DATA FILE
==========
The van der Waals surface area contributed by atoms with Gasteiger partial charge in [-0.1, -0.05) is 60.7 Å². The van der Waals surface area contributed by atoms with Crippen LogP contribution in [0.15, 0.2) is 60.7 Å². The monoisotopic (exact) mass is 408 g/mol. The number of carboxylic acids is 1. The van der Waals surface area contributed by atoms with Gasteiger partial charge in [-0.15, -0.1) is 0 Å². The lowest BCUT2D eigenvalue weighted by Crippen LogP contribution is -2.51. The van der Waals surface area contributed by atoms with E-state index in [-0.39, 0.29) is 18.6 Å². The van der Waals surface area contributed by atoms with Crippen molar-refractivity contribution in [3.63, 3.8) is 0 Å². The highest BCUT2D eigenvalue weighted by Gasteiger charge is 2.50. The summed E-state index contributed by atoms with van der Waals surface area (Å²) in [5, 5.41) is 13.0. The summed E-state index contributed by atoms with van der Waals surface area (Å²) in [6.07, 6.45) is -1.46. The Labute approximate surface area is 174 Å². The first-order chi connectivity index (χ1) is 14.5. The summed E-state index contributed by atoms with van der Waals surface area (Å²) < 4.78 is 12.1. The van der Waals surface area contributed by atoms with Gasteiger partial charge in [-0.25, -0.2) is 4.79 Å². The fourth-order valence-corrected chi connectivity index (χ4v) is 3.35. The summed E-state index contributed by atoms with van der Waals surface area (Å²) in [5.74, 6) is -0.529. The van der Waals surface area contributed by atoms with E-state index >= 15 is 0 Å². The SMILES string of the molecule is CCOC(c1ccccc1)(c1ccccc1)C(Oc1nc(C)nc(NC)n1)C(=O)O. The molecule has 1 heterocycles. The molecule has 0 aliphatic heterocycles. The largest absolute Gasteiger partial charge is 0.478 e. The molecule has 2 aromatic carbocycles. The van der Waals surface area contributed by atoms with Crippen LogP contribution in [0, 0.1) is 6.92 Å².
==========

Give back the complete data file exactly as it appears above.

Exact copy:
The van der Waals surface area contributed by atoms with Gasteiger partial charge in [-0.1, -0.05) is 60.7 Å². The van der Waals surface area contributed by atoms with Crippen LogP contribution in [0.15, 0.2) is 60.7 Å². The monoisotopic (exact) mass is 408 g/mol. The number of carboxylic acids is 1. The van der Waals surface area contributed by atoms with Gasteiger partial charge in [-0.15, -0.1) is 0 Å². The lowest BCUT2D eigenvalue weighted by Crippen LogP contribution is -2.51. The van der Waals surface area contributed by atoms with E-state index in [-0.39, 0.29) is 18.6 Å². The van der Waals surface area contributed by atoms with Crippen molar-refractivity contribution in [3.63, 3.8) is 0 Å². The highest BCUT2D eigenvalue weighted by Gasteiger charge is 2.50. The summed E-state index contributed by atoms with van der Waals surface area (Å²) in [5, 5.41) is 13.0. The summed E-state index contributed by atoms with van der Waals surface area (Å²) in [6.07, 6.45) is -1.46. The Labute approximate surface area is 174 Å². The first-order chi connectivity index (χ1) is 14.5. The summed E-state index contributed by atoms with van der Waals surface area (Å²) < 4.78 is 12.1. The van der Waals surface area contributed by atoms with Gasteiger partial charge in [-0.25, -0.2) is 4.79 Å². The fourth-order valence-corrected chi connectivity index (χ4v) is 3.35. The summed E-state index contributed by atoms with van der Waals surface area (Å²) in [5.74, 6) is -0.529. The van der Waals surface area contributed by atoms with E-state index >= 15 is 0 Å². The SMILES string of the molecule is CCOC(c1ccccc1)(c1ccccc1)C(Oc1nc(C)nc(NC)n1)C(=O)O. The molecule has 1 heterocycles. The molecule has 0 aliphatic heterocycles. The largest absolute Gasteiger partial charge is 0.478 e. The molecule has 2 aromatic carbocycles. The van der Waals surface area contributed by atoms with Crippen LogP contribution in [0, 0.1) is 6.92 Å².